I had some data where I had previously examined the proportion with recurrent hepatocellular carcinoma (HCC) using the BN model as such


The investigator is now interested in, for example, the effect of gender on HCC recurrence. I have the number of males in each study.

Can this be analyzed?

I ask because in every example I've seen, the mods variable(s) is/are something that only varies between studies (i.e. study year, study location, whatever), not within studies.

Is it possible I could make a study-specific variable to reflect gender, something like proportion male? Or is this not something that can be done?

I'm new to meta-analysis so any help is appreciated.


People do do what you suggest and include as a moderator something like proportion of women, average age, and so on. The drawback with doing this is that what the moderator tells you is the effect of being enrolled in a study with a high proportion of women, or a high average age, not the effect of being a woman or an older person. If you are happy with that interpretation for your scientific question then go ahead but many people find it less appealing.

  • $\begingroup$ Ideally, one would want the proportion with HCC for males and females separately and then include a dummy variable to indicate whether the proportion corresponds to a sample of males or females. In the absence of this information, including the proportion of males as a predictor is a possibility, with exactly the caveat mentioned by @mdewey (this is indeed often done, but the limitation of this approach is also often not properly acknowledged). $\endgroup$ – Wolfgang Mar 26 '17 at 13:35
  • $\begingroup$ Thank you, and thanks for the metafor package Wolfgang. Is there a way to adjust for differing tau-squared in rma.glmm? I saw there is no random statement, i.e. I cannot do random=~trt | Study. We may not actually do the regression I mentioned because we don't have enough studies but I'm just curious. $\endgroup$ – Scott Jackson Mar 26 '17 at 17:07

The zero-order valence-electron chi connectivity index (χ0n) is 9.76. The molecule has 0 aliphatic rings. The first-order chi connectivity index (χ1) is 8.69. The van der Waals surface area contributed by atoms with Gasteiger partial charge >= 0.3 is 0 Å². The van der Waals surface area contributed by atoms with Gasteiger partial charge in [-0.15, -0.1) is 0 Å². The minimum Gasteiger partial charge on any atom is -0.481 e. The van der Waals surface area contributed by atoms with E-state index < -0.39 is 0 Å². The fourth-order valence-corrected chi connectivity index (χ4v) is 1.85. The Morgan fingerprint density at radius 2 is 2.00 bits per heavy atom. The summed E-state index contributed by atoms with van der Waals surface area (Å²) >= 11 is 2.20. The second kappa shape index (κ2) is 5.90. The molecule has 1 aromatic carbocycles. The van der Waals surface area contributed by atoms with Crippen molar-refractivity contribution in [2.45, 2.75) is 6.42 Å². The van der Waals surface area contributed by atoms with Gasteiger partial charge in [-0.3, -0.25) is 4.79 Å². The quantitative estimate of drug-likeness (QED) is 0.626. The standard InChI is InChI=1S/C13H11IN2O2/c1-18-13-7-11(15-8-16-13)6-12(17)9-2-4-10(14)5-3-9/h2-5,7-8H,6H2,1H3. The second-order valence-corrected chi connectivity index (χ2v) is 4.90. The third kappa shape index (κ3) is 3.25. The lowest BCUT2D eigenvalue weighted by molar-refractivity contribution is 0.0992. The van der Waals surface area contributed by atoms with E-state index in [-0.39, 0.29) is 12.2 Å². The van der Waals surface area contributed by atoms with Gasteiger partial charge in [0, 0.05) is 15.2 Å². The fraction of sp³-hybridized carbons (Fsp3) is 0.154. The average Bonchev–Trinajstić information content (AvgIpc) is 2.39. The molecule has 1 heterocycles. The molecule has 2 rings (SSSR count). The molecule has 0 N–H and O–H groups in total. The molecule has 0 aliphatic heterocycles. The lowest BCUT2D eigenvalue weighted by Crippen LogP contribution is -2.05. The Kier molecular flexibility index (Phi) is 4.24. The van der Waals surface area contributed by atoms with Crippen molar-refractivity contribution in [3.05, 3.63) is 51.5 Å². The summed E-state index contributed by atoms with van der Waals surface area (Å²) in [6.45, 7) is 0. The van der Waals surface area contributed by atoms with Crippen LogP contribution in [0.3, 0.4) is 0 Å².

• $\begingroup$ Also is there any issue with considering two treatment groups from the same meta-analysis as two "independent" studies? i.e. I have 10 studies that had a treatment and a control group, reporting HCC recurrence in each. Can I consider these two groups as separate studies when comparing to my treatment of interest (antiviral)? So the data would have 26 rows, 6 for antiviral, 10 for interferon, 10 for control but interferon and control were assessed in the same ten studies together (but on separate populations of course). $\endgroup$ – Scott Jackson Mar 26 '17 at 17:13
  • $\begingroup$ I think @wolfgang is best placed to answer this but my feeling is you may need to a more multi-level approch using rma.mv $\endgroup$ – mdewey Mar 26 '17 at 19:32
  • $\begingroup$ I am not 100% sure if I understand the analysis you want to do, but it does sound to me like you either need to use rma.mv() for a multilevel model or, if you want to stick to a binomial-normal model, you will have to use glmer() (from the lme4 package) directly. $\endgroup$ – Wolfgang Mar 27 '17 at 22:30

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